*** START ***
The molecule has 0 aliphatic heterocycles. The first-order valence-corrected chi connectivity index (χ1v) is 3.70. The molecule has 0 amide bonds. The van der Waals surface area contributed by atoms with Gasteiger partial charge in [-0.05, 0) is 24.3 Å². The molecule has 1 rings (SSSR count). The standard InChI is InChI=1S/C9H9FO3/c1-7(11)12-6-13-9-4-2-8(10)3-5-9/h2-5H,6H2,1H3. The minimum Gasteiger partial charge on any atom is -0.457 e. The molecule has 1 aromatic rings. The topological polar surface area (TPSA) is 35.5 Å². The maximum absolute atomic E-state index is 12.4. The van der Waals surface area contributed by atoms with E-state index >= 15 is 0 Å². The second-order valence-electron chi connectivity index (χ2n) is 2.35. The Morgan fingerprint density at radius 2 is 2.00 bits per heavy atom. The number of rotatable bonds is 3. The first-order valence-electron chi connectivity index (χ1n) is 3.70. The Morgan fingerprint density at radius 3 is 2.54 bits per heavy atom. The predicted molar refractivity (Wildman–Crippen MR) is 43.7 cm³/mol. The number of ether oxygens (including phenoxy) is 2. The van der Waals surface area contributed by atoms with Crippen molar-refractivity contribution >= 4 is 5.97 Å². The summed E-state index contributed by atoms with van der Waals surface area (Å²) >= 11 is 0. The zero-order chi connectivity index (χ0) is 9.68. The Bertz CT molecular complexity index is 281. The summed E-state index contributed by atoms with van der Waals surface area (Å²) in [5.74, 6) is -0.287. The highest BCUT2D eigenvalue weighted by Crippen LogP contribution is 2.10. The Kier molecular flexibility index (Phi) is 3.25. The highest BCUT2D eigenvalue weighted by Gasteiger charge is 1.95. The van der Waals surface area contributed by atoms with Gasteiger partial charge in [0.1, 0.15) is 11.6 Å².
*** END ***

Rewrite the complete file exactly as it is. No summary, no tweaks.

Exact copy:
The molecule has 0 aliphatic heterocycles. The first-order valence-corrected chi connectivity index (χ1v) is 3.70. The molecule has 0 amide bonds. The van der Waals surface area contributed by atoms with Gasteiger partial charge in [-0.05, 0) is 24.3 Å². The molecule has 1 rings (SSSR count). The standard InChI is InChI=1S/C9H9FO3/c1-7(11)12-6-13-9-4-2-8(10)3-5-9/h2-5H,6H2,1H3. The minimum Gasteiger partial charge on any atom is -0.457 e. The molecule has 1 aromatic rings. The topological polar surface area (TPSA) is 35.5 Å². The maximum absolute atomic E-state index is 12.4. The van der Waals surface area contributed by atoms with E-state index >= 15 is 0 Å². The second-order valence-electron chi connectivity index (χ2n) is 2.35. The Morgan fingerprint density at radius 2 is 2.00 bits per heavy atom. The number of rotatable bonds is 3. The first-order valence-electron chi connectivity index (χ1n) is 3.70. The Morgan fingerprint density at radius 3 is 2.54 bits per heavy atom. The predicted molar refractivity (Wildman–Crippen MR) is 43.7 cm³/mol. The number of ether oxygens (including phenoxy) is 2. The van der Waals surface area contributed by atoms with Crippen molar-refractivity contribution >= 4 is 5.97 Å². The summed E-state index contributed by atoms with van der Waals surface area (Å²) >= 11 is 0. The zero-order chi connectivity index (χ0) is 9.68. The Bertz CT molecular complexity index is 281. The summed E-state index contributed by atoms with van der Waals surface area (Å²) in [5.74, 6) is -0.287. The highest BCUT2D eigenvalue weighted by Crippen LogP contribution is 2.10. The Kier molecular flexibility index (Phi) is 3.25. The highest BCUT2D eigenvalue weighted by Gasteiger charge is 1.95. The van der Waals surface area contributed by atoms with Gasteiger partial charge in [0.1, 0.15) is 11.6 Å².